Today in History:

42 Series I Volume XVII-I Serial 24 - Corinth Part I


Number 3. Report of Colonel Philip H. Sheridan, Second Michigan Cavalry.

HDQRS. SECOND Brigadier, CAV. DIV., August 27, 1862.

CAPTAIN: I have the honor to report that my cavalry pickets on the Ripley road were attacked about 2 o'clock yesterday afternoon by a large force of the enemy, say 700 to 800. The pickets were rapidly driven in, followed by a small detachment of the enemy to the vicinity of my camp. The command was quickly turned out, and Colonel Hatch, of the Second Iowa, was directed to attack the enemy with two battalions of his regiment, supported by Colonel Lee with two battalions of the Seventh Kansas, the Second Michigan being held in reserve, upon the approach of this force. The enemy, after exchanging a few shots, broke and ran, closely followed by Colonels Hatch and Lee, who were directed to drive them beyond the Hatchie. The enemy made a second stand at Howland's Store, but were so vigorously attacked that they again broke and fled, this time scattering in every direction. From this point to within 5 miles of Ripley there was a complete rout. The road was strewn with shot-guns, hats, coats, blankets, dead horses, &c.

Colonel Falkner, commanding this rebel force, was so hard pushed that he separated from his command on one of the little by-paths and made his escape. He left us his hat, however, as did nearly the whole of his command. The pursuit was continued to within 5 miles of Ripley and until after dark, when the command was ordered to return to camp with their jaded and worn-out horses.

Our loss in this affair is 2 badly and 4 slightly wounded, and 4 or 5 missing, some of whom I think will come in. The loss of the enemy I am unable to state. It was understood that they were guerrillas. Unfortunately 11 prisoners were brought in. Two hundred shot-guns, 20 horses, and a large number of pistols were also brought in.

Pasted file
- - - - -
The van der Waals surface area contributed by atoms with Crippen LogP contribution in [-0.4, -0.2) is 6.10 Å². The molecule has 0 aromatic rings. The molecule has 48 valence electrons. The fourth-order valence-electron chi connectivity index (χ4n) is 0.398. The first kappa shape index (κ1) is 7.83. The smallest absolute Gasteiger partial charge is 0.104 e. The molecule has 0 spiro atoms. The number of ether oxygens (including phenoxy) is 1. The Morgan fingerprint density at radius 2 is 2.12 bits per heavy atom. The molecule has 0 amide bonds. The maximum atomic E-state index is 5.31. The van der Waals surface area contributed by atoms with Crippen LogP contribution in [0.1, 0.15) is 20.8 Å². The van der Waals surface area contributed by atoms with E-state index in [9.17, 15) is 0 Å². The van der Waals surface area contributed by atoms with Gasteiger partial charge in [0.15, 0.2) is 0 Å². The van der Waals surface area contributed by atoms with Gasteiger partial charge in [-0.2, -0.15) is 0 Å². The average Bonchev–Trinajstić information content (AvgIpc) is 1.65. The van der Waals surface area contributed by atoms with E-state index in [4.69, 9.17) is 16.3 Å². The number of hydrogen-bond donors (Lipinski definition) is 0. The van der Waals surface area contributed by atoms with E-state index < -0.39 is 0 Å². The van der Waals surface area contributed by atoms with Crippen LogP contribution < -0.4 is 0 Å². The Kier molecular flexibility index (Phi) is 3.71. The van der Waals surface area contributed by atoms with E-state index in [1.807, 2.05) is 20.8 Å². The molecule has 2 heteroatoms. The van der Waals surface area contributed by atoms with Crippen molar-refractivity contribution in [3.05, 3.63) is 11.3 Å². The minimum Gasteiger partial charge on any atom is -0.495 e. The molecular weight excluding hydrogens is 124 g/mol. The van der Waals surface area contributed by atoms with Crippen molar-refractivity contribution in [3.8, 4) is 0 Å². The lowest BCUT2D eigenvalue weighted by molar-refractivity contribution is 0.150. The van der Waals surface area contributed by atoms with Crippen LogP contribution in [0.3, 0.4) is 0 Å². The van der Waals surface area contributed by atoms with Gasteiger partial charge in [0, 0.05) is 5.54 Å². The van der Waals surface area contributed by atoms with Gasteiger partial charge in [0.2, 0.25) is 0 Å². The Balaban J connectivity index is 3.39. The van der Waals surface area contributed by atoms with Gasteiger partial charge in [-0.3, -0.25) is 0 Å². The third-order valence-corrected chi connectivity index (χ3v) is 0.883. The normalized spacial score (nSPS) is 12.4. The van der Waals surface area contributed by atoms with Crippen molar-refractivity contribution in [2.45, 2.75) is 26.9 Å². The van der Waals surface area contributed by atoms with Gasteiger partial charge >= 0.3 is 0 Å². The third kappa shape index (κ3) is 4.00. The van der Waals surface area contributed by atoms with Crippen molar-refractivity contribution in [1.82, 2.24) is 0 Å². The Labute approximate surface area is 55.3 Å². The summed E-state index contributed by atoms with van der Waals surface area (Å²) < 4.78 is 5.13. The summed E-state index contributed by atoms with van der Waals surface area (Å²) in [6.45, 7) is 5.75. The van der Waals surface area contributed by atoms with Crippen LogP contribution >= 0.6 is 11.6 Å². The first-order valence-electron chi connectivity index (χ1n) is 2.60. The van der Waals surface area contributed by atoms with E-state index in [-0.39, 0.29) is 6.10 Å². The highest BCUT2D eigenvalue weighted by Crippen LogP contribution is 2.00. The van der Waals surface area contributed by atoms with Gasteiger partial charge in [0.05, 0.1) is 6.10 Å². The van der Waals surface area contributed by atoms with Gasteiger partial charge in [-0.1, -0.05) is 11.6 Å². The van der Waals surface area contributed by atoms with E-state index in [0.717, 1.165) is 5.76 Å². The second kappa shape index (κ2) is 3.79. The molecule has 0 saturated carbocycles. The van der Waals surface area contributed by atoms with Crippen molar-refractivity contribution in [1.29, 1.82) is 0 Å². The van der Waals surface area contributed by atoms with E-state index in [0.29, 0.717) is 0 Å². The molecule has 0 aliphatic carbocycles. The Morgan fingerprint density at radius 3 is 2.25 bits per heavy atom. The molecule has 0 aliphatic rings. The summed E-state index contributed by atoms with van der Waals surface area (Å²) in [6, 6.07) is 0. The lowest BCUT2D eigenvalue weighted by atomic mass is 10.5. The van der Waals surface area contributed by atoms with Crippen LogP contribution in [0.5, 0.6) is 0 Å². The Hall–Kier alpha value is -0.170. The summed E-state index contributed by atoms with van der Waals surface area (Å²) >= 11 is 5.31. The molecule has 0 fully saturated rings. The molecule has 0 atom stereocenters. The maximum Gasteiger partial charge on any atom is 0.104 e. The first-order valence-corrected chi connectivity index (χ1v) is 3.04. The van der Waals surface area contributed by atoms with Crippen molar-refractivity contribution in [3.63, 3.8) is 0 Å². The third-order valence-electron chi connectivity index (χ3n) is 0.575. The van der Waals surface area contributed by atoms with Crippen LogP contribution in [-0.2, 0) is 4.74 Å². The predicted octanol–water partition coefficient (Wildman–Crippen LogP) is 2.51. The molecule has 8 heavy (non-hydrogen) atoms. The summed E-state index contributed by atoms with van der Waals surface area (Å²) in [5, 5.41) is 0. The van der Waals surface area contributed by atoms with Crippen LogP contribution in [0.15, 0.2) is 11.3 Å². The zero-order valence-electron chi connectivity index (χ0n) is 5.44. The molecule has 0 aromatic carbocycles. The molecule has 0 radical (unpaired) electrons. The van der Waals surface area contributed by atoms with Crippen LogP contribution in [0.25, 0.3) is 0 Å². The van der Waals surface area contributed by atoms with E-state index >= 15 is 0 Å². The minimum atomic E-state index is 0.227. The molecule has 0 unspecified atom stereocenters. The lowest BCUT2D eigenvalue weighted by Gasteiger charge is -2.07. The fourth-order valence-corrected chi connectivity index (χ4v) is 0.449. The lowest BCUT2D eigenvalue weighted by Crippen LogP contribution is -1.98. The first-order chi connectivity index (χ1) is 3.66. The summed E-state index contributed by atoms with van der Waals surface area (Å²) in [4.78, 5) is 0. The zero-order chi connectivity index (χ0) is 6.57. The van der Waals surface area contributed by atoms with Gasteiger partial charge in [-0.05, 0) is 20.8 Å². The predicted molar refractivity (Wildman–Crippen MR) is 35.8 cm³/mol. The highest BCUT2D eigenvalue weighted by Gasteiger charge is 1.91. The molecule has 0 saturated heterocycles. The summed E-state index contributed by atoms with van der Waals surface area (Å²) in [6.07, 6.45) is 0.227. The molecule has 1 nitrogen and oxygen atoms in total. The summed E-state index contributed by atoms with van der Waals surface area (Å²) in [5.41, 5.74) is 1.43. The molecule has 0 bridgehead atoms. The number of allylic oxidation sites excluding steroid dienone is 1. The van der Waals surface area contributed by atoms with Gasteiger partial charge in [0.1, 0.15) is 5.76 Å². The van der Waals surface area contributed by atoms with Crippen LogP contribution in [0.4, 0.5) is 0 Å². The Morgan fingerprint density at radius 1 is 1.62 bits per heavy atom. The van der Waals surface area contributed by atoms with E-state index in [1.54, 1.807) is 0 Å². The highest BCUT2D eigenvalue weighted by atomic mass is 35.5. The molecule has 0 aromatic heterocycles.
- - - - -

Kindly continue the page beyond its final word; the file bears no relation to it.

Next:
The effect of this rout must be very discouraging to the enemy. I doubt if they will ever fully collect together again. All but three companies were raw levies. The effect of the pursuit on the part of our own men was fine, adding still to their confidence in each other, which has already been inspired by past successes.

I cannot speak too highly of the promptness with which the command turned out, being ready and in pursuit of the enemy in fifteen minutes after the first information of their approach was received.

I am, sir, very respectfully, your obedient servant,

Colonel, Commanding Second Brigade, Cavalry Division.

Captain W. C. RUSSELL,

A. A. G., Cav. Div., Army of the Miss.

AUGUST 27, 1862.-Skirmish near Kossuth, Miss.

Report of Colonel Albert L. Lee, Seventh Kansas Cavalry, commanding Second Brigade, Cavalry Division.

HDQRS.2nd Brigadier, CAV. DIV., Rienzi, Miss., Sept.27, 1862.

LIEUTENANT: I received to-day the following telegram:

SEPTEMBER 26, 1862.

Colonel LEE:

The general commanding is informed by General McArthur that in the skirmish your men had with guerrillas some time ago on the Kossuth road your men left their